If the conflicts in the Middle East escalate, our PMI could see some improvement.

China’s recent international diplomacy efforts have been quite active. If they manage to create an international trade environment that moves away from the US dollar, it could significantly benefit us. For now, the most cost-effective approach in the business world is to compete for orders from the United States, Japan, and South Korea.

My factory is currently mainly supported by the European new energy market. If we lose orders from Europe, we will consider exploring business opportunities in the Middle East. In the future, we plan to do more business along the Belt and Road Initiative. However, in recent years, several deals I made with Iran and Turkey did not have satisfactory payment settlements. So, when dealing with countries in the Middle East, we’ll need to adopt a payment approach similar to selling equipment, with at least a 70% advance payment before shipment, to avoid potential disputes and quality issues.

Analysis of Manufacturing Sector PMI and Market Conditions

In summary, the primary issue remains with domestic demand. To evaluate monthly PMI data effectively, three key factors are crucial:

  1. Whether it returns above the 50-point threshold.
  2. Changes in the new order index.
  3. Variations in the employment index.

On the production side, there are no significant concerns, as most industries are experiencing excess capacity. The real problem lies on the demand side. Therefore, the order index is of utmost importance, along with the employment index, which can highlight several issues.

Overall, when PMI falls below 50, it indicates a recession, and when it surpasses 50, it signifies expansion. The critical point is the 50-point threshold. These three factors are the most critical.

Based on official data, the PMI for December was 49.0%, a decrease of 0.4% compared to the previous month, indicating continued pressure on the manufacturing sector and its recession.

In September, there was a return to above 50, but in October, November, and December, the index remained below 50, reflecting a shift from expansion to recession.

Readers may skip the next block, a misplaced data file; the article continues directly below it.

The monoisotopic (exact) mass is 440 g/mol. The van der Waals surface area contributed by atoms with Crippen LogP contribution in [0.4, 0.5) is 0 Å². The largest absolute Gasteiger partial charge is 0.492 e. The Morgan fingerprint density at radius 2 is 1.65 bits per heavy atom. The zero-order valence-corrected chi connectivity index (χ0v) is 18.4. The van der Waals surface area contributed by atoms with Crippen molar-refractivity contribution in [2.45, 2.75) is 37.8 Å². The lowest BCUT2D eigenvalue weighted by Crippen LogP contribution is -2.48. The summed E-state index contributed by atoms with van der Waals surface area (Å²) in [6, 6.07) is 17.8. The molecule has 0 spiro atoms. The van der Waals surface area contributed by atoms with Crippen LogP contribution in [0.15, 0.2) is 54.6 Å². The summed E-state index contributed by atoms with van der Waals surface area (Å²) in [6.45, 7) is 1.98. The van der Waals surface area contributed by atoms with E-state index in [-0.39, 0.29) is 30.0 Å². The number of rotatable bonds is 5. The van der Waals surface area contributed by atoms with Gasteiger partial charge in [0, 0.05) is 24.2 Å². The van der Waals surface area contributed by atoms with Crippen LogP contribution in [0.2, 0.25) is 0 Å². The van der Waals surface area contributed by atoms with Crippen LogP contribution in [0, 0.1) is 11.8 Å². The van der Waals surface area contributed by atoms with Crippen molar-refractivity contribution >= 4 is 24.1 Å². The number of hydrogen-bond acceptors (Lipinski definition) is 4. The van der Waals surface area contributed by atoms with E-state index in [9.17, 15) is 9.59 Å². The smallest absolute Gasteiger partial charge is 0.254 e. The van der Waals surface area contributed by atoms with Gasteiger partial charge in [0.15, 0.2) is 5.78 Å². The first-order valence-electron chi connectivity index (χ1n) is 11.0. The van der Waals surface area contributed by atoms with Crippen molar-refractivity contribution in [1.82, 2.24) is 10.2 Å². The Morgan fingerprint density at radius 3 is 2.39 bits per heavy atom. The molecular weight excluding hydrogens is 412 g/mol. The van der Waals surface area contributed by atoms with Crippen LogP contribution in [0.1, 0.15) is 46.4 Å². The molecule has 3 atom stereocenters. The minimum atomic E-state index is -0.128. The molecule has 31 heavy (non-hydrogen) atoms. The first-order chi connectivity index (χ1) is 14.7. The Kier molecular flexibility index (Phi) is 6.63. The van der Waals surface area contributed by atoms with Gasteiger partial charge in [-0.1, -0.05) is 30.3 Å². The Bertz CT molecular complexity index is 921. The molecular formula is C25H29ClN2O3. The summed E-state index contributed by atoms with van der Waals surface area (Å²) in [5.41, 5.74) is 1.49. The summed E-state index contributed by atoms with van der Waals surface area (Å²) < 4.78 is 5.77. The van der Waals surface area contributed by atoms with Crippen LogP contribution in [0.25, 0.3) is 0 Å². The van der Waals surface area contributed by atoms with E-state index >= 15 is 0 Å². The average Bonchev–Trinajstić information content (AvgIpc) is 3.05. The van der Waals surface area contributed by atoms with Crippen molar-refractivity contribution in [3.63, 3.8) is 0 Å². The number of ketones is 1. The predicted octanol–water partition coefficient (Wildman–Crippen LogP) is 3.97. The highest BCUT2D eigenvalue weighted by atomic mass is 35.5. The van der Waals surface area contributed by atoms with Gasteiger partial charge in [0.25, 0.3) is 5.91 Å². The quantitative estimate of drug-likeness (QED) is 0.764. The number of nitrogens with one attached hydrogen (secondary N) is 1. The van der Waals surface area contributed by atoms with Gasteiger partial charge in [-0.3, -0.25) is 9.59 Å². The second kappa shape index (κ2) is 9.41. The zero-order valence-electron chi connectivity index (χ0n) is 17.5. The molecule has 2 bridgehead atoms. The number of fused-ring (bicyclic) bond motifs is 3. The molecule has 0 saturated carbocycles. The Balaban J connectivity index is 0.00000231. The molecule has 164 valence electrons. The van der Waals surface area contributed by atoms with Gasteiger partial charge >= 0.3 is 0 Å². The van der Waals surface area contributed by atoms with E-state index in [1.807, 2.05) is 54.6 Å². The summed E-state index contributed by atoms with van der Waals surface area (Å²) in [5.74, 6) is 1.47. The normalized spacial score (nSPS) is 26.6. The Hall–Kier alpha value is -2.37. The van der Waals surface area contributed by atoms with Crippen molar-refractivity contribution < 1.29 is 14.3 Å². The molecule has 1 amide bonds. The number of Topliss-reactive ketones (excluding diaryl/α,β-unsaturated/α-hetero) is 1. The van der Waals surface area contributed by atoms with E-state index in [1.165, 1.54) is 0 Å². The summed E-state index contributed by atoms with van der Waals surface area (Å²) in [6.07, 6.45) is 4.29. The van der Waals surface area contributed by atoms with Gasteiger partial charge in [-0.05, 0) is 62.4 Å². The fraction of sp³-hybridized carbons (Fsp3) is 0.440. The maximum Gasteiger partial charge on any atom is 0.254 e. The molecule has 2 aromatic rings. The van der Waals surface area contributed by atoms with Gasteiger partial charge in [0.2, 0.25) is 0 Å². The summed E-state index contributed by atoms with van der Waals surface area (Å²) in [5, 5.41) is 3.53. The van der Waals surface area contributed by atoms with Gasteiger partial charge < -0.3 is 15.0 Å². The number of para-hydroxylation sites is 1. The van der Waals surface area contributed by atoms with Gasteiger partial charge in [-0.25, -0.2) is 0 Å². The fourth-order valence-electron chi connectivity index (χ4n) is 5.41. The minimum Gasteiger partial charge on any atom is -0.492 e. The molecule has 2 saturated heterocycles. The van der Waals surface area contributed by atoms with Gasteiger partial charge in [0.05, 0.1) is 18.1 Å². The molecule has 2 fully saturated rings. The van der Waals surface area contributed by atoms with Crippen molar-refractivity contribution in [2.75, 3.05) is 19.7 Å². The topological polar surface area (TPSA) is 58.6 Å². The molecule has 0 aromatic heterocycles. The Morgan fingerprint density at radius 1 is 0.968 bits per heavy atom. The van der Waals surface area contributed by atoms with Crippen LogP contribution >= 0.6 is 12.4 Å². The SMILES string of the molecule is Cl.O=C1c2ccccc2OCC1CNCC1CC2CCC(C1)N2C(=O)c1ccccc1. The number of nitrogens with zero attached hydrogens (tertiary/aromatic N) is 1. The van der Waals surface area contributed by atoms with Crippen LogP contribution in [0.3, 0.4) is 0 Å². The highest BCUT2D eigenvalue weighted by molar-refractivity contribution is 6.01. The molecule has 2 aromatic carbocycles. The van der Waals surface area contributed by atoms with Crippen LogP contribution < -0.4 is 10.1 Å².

In December, many raw material industries experienced a low season, and various pressures from the global economy, global demand, domestic demand, and small and medium-sized manufacturing enterprises all had an impact. Small and medium-sized enterprises felt the most pressure when viewed by company size:

  • Large enterprises had a PMI of 50.0%.
  • Medium-sized enterprises had a PMI of 48.7%.
  • Small enterprises had a PMI of 47.3%.

Large enterprises managed to stay at 50, but small and medium-sized enterprises fell below 50. Many business owners have found it harder to do business this year, especially for small and medium-sized enterprises.

Specific Breakdown of PMI Data

  • Production index: 50.2%, above the critical point, indicating no issues in production and output.
  • New order index: 48.7%, below the critical point, indicating a lack of demand.
  • Raw material inventory index: 47.7%, below the critical point, suggesting average inventory levels of raw materials.
  • Employment index: 47.9%, below the critical point, showing a lack of prosperity in manufacturing employment.
  • Supplier delivery time index: 50.3%, above the critical point, indicating no problems in raw material supplier delivery times.

In summary, the key issue remains with demand and orders. With increased orders, all aspects of the industry are likely to improve.

Non-Manufacturing Sector and Construction Activity